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Jerry Stahl is a comedy writer who wrote ALF and Moonlighting and this heroin addiction drama, based on his own memoirs, chronicles the destruction he wrecks on his body and his life with trite bleakness and tiresome monologue from Ben Stiller.
Dark comedy about a $5000-a-week TV writer with a $6000-a-week heroin habit. Painful to watch, with a surprisingly great performance by Ben Stiller. I heard about this 1998 movie through the Los Angeles episode of Anthony Bourdain: No Reservations. Tony meets Jerry Stahl whose autobiography the script is based on.
A story of a drug addicted man trying to make a living in LA while under the influence.
2013-09-30 well done but pretty much of a downer. don't see how anyone could call it "high-energy" or "wicked sense of humor". "darkly cautionary", yeah.
I re watch this the other night this art house flick came out the year Ben stiller became a house hold name with there's something about marry being released stiller plays a successful tv writer in l.a. With really bad heroin addiction this movie is dark it's a drama with a little humor stiller does really good job in it wish he go back to his roots if you haven't seen it and a fan of art house films I recommend it !
A dark film based upon the autobiography of successful TV writer Jerry Stahl (Moonlighting, ALF, thirtysomething) and his downward spiral into drug abuse. Ben Stiller stars as Stahl, as do some of Stiller's frequent comedy collaborators, including Owen Wilson, Jeaneane Garofalo, Andy Dick, but this film is a lot more "Trainspotting" than it is "Zoolander." Still, like "Transpotting" there are certainly some very dark humor here as well. Still, it's far from a light or glib film. Stiller shooting up in a car next to his baby in a carseat is pretty rough. The film also features Maria Bello as a fellow recovering junkie and also has Elizabeth Hurley showing some surprising acting chops as Stalh's head-in-the-sand wife. The film doesn't quite come together as a whole, but Stiller gives a fine dramatic performance that holder your interesest and keeping you with the film throughout. And anything with Fred Willard, even in a bit part, is worth watching, right?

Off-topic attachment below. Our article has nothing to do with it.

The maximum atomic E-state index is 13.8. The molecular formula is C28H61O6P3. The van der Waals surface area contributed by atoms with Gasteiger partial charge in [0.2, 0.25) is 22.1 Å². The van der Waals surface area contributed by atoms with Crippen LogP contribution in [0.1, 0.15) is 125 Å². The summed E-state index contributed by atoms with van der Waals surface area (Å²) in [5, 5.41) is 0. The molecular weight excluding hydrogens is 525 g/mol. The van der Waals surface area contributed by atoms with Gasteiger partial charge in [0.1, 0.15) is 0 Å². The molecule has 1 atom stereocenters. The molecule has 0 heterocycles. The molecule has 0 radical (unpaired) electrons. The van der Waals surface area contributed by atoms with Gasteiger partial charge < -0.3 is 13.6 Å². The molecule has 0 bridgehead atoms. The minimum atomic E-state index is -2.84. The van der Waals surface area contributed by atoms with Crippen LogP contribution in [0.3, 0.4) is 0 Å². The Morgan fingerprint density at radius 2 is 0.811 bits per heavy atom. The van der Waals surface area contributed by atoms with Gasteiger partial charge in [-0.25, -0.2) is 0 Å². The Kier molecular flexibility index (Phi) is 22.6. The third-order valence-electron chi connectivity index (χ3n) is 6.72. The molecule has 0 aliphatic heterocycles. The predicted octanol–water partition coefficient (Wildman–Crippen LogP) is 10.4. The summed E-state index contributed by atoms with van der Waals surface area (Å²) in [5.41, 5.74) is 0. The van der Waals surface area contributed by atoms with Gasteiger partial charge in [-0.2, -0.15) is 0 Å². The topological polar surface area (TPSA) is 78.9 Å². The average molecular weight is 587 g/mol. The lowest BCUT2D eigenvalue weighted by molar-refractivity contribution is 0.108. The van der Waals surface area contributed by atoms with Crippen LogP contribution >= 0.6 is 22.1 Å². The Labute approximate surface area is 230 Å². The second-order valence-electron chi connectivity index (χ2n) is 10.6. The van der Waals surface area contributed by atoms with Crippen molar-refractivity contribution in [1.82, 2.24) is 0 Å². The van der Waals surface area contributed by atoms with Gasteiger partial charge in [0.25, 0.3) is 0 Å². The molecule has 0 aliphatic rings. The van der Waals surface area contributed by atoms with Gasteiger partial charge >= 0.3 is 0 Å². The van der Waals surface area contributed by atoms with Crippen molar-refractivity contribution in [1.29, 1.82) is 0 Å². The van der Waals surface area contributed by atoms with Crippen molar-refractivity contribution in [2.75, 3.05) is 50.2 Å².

I'm sorry, but taking Ben Stiller seriously is a tough thing to do. At least for me. Him huffing and puffing and shooting heroin into his neck (even with the infant present) just seemed silly to me. And his face made me laugh.
A low-budget indie feature from 1998 that is based on the head writer of the hit sitcom Alf, who was a serious heroin addict during the time that he became one of the show's most prominent members on the creative board. It details his abandoning of his wife and child as well as his downfall from the entertainment industry as he spirals into the uncontrollable habits of his addiction. Its a downer with an odd sense of humor and an up front confession of one man's losses through the choices he makes as an addict.
Permanent Midnight is based on the autobiography by Jerry Stahl, a Hollywood writer who's life spiralled out of control due to a heroine addiction. At the time he was writing for the tv series ALF he was earning $5000 a week and had a $6000 per week drug habit. His story is legend in Hollywood and his exploits rivalled that of Hunter S Thompson. Ben Still is perfectly cast as Stahl. He looks just like him and his performance is incredible... in fact he has never been better. The film is heavy and some of the scenes of him shooting up are grotesque and difficult to watch... a scene of him injecting heroine into his neck while he sits beside his baby daughter is heartbreaking. The film is also backed with some great support actors such as Maria Bello, Owen Wilson, Charles Fleischer, Janeane Garofolo, Fred Willard and Peter Greene. As the poster suggests, Elizabeth Hurley also stars but she's the weakest link in this chain. I've never considered her a good actor and she is sadly miscast in this one. Nevertheless it's a powerful film and most definitely a rarity for Ben Stiller. He puts his entire being into the role.
Sad true story with no real victory. Sure, Stahl eventually overcame a several decade addiction that put him in further debt that his success (with ALF) could hold him up.
He's really done nothing since then. A couple screen plays and a handful of CSI episodes.
What a waste he made of his life. But again, maybe what he has going on behind the scenes is much better for him than Hollywood success.